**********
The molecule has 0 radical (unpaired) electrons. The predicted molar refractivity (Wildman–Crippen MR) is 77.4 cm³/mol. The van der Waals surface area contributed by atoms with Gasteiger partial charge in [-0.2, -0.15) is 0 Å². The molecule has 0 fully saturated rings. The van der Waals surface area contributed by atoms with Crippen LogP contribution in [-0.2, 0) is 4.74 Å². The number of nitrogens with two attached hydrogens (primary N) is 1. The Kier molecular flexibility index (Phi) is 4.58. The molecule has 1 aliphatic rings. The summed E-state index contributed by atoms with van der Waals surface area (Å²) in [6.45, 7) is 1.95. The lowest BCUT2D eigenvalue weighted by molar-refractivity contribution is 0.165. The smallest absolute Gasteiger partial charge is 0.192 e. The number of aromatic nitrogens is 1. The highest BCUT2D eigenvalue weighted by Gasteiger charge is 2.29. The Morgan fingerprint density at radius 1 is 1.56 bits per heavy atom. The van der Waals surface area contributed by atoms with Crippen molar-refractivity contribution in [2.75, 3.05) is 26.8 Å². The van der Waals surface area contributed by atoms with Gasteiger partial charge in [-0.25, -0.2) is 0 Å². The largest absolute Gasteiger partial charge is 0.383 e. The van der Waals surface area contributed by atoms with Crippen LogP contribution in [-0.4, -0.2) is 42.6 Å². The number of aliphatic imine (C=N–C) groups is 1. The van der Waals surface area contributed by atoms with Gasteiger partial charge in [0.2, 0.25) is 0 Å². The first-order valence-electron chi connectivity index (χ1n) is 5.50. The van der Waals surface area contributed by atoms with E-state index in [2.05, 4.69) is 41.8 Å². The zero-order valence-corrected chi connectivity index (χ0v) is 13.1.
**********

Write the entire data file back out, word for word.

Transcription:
The molecule has 0 radical (unpaired) electrons. The predicted molar refractivity (Wildman–Crippen MR) is 77.4 cm³/mol. The van der Waals surface area contributed by atoms with Gasteiger partial charge in [-0.2, -0.15) is 0 Å². The molecule has 0 fully saturated rings. The van der Waals surface area contributed by atoms with Crippen LogP contribution in [-0.2, 0) is 4.74 Å². The number of nitrogens with two attached hydrogens (primary N) is 1. The Kier molecular flexibility index (Phi) is 4.58. The molecule has 1 aliphatic rings. The summed E-state index contributed by atoms with van der Waals surface area (Å²) in [6.45, 7) is 1.95. The lowest BCUT2D eigenvalue weighted by molar-refractivity contribution is 0.165. The smallest absolute Gasteiger partial charge is 0.192 e. The number of aromatic nitrogens is 1. The highest BCUT2D eigenvalue weighted by Gasteiger charge is 2.29. The Morgan fingerprint density at radius 1 is 1.56 bits per heavy atom. The van der Waals surface area contributed by atoms with Crippen molar-refractivity contribution in [2.75, 3.05) is 26.8 Å². The van der Waals surface area contributed by atoms with Gasteiger partial charge in [-0.25, -0.2) is 0 Å². The largest absolute Gasteiger partial charge is 0.383 e. The van der Waals surface area contributed by atoms with Crippen LogP contribution in [-0.4, -0.2) is 42.6 Å². The number of aliphatic imine (C=N–C) groups is 1. The van der Waals surface area contributed by atoms with Gasteiger partial charge in [0.2, 0.25) is 0 Å². The first-order valence-electron chi connectivity index (χ1n) is 5.50. The van der Waals surface area contributed by atoms with E-state index in [2.05, 4.69) is 41.8 Å². The zero-order valence-corrected chi connectivity index (χ0v) is 13.1.